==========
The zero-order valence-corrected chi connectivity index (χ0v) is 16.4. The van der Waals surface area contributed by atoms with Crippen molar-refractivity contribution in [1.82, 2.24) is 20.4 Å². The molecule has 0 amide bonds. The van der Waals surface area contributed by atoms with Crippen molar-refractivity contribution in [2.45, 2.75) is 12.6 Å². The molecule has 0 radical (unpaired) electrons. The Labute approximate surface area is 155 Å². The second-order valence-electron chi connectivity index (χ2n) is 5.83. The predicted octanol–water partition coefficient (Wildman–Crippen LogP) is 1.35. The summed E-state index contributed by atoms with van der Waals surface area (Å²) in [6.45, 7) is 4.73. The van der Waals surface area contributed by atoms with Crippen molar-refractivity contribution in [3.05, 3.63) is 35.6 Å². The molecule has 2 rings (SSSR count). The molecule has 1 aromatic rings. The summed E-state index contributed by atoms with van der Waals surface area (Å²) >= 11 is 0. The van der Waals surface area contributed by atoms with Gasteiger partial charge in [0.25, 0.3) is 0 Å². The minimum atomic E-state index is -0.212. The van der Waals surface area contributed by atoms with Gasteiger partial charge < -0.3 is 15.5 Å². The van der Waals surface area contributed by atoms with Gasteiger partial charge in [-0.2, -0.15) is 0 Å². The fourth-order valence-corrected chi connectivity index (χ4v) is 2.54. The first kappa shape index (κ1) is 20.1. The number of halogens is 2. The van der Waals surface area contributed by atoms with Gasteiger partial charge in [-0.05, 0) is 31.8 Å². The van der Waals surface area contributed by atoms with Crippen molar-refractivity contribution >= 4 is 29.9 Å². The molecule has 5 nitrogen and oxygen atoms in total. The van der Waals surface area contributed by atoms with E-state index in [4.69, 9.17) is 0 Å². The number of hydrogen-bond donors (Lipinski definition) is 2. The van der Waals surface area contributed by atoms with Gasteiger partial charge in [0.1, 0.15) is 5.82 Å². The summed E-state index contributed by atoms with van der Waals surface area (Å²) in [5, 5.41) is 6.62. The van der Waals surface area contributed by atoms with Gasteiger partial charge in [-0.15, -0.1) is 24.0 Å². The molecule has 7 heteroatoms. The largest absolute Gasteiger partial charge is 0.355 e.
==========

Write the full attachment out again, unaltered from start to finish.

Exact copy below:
The zero-order valence-corrected chi connectivity index (χ0v) is 16.4. The van der Waals surface area contributed by atoms with Crippen molar-refractivity contribution in [1.82, 2.24) is 20.4 Å². The molecule has 0 amide bonds. The van der Waals surface area contributed by atoms with Crippen molar-refractivity contribution in [2.45, 2.75) is 12.6 Å². The molecule has 0 radical (unpaired) electrons. The Labute approximate surface area is 155 Å². The second-order valence-electron chi connectivity index (χ2n) is 5.83. The predicted octanol–water partition coefficient (Wildman–Crippen LogP) is 1.35. The summed E-state index contributed by atoms with van der Waals surface area (Å²) in [6.45, 7) is 4.73. The van der Waals surface area contributed by atoms with Crippen molar-refractivity contribution in [3.05, 3.63) is 35.6 Å². The molecule has 2 rings (SSSR count). The molecule has 1 aromatic rings. The summed E-state index contributed by atoms with van der Waals surface area (Å²) >= 11 is 0. The van der Waals surface area contributed by atoms with Gasteiger partial charge in [0.25, 0.3) is 0 Å². The minimum atomic E-state index is -0.212. The van der Waals surface area contributed by atoms with Gasteiger partial charge < -0.3 is 15.5 Å². The van der Waals surface area contributed by atoms with Gasteiger partial charge in [-0.2, -0.15) is 0 Å². The fourth-order valence-corrected chi connectivity index (χ4v) is 2.54. The first kappa shape index (κ1) is 20.1. The number of halogens is 2. The van der Waals surface area contributed by atoms with Gasteiger partial charge in [-0.05, 0) is 31.8 Å². The van der Waals surface area contributed by atoms with Crippen molar-refractivity contribution >= 4 is 29.9 Å². The molecule has 5 nitrogen and oxygen atoms in total. The van der Waals surface area contributed by atoms with E-state index in [4.69, 9.17) is 0 Å². The number of hydrogen-bond donors (Lipinski definition) is 2. The van der Waals surface area contributed by atoms with Gasteiger partial charge in [0.1, 0.15) is 5.82 Å². The summed E-state index contributed by atoms with van der Waals surface area (Å²) in [5, 5.41) is 6.62. The van der Waals surface area contributed by atoms with Gasteiger partial charge in [-0.15, -0.1) is 24.0 Å². The molecule has 7 heteroatoms. The largest absolute Gasteiger partial charge is 0.355 e.